kids and I watched the Grammys on Sunday night (the first half, anyway), and we
watched as Hunter Hayes debuted his song, “Invisible.”
One of the lines caught my attention. It
went, “Oh, and never be afraid of doing something different/Dare to be something
It’s not exactly an original
idea, but as the mother of an eleven year-old girl, it definitely resonated
with me. I think it struck a chord because, right now, for my daughter,
conformity is the name of the game. All
I hear these days is how she has to have this or that, because “everyone has
it.” And when I ask her why she would
want to have something that everyone else has, she looks at me like I’m an
I’m not exactly winning any awards for my daring sense of style. I’ve never shaved half of my head, or put
pink streaks in my hair. I don’t have
tattoos. I don’t wear black
lipstick. In retrospect, I kind of wish
that I had gone through a punk rock or a Goth or a hippie phase. If anything, it would be great material for
my writing. But I just never had the
nerve. I was never quite daring
At the same time, however, I
don’t have a problem with anyone who is. And yet, as we watched the Grammys, I noticed that my daughter had a
comment for everyone.
Lorde was weird
because she’d dipped the tips of her fingers in black paint and she moved her
hands aggressively when she sang. Pharrell’s big brown hat was weird. Ryan Lewis’ suit with the giant houndstooth pattern was weird. Daft Punk with their robot helmets were weird. And then that adorable Hunter Hayes sat down
at the piano, and he was weird because of the faces he made when he sang about
daring to be different. The irony was
most definitely lost on her.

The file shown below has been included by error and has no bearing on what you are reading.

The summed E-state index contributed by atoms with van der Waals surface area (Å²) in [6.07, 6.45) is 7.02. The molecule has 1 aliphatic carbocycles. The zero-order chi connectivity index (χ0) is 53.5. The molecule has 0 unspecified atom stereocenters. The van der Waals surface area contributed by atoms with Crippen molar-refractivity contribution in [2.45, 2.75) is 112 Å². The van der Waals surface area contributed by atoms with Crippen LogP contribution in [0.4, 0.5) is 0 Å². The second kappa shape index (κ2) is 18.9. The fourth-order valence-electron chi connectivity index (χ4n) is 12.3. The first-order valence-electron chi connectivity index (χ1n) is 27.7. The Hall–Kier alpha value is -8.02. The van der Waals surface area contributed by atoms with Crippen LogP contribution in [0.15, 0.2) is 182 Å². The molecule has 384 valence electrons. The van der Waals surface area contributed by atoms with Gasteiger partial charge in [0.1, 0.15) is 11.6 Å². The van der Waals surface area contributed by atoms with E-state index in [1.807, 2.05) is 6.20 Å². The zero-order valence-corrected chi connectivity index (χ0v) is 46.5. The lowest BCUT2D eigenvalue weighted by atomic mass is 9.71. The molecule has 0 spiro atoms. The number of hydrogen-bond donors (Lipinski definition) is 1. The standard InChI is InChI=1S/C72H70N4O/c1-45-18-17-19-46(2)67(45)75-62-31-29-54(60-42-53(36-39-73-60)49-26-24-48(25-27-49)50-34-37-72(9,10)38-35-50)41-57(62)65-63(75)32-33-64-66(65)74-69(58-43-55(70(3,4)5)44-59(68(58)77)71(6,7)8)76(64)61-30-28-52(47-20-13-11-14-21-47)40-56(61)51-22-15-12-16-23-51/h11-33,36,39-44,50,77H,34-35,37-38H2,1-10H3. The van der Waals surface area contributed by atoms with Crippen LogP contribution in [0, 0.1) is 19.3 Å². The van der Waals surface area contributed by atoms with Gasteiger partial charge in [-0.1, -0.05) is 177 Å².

to her, I realized that I am obviously not doing a good enough job when it
comes to teaching tolerance. It’s one
thing to teach your kids that someone’s race, ethnicity, religion or sexual
orientation have nothing to do with whether someone is a nice person or
not. But what about teaching your kids that
how people dress and style their hair doesn’t matter, either? Why do we automatically label nonconformists
as “weird,” or “strange?”
I was in high school, I knew a guy – we’ll call him Mark – who dressed like
nobody else. Mark wore army jackets and
combat boots way before they were trendy.
He had an asymmetrical haircut.
He wore black eyeliner and nail polish.
At one point, Mark tied a decapitated Barbie head to one of his
shoelaces. He was
definitely different. “Weird,” even, I
guess. But Mark was also one of the
nicest, coolest guys I knew. And knowing
him taught me a lot about not judging people so harshly just because they
choose not to dress like everyone else.
a person, I try really hard not to make judge-y, offhand comments about
peoples’ appearances, whether they’re celebrities or people I know. As a parent, I need to try to make sure that my
kids do the same.
Why is Lorde weird
just because she wears dark lipstick and paints her fingers black and
gesticulates with her hands? Isn’t she
just expressing herself and who she is?
I didn’t particularly care for Pharrell’s hat, either, but wearing it to
the Grammy’s with jeans and a sweatshirt definitely made a statement. Why are Daft Punk weird just because they
wear robot helmets? Ok, fine. Maybe that is a little weird. But it’s also genius that they get to be
international superstars and nobody knows what they look like. When my daughter says someone is weird, those
are the things I need to be saying back to her.
get it that my daughter isn’t going out to the thrift shop to hunt for unique
outfits any time soon, and I’m okay with that.
It’s terrifying to be eleven, and the last thing you want to be at that
age is different if you don’t have to be.
But even if she spends the rest of her life following trends and never
breaks from the masses, I just hope that I’m able to teach her to appreciate
the people who take risks, and to admire those who dare to be different.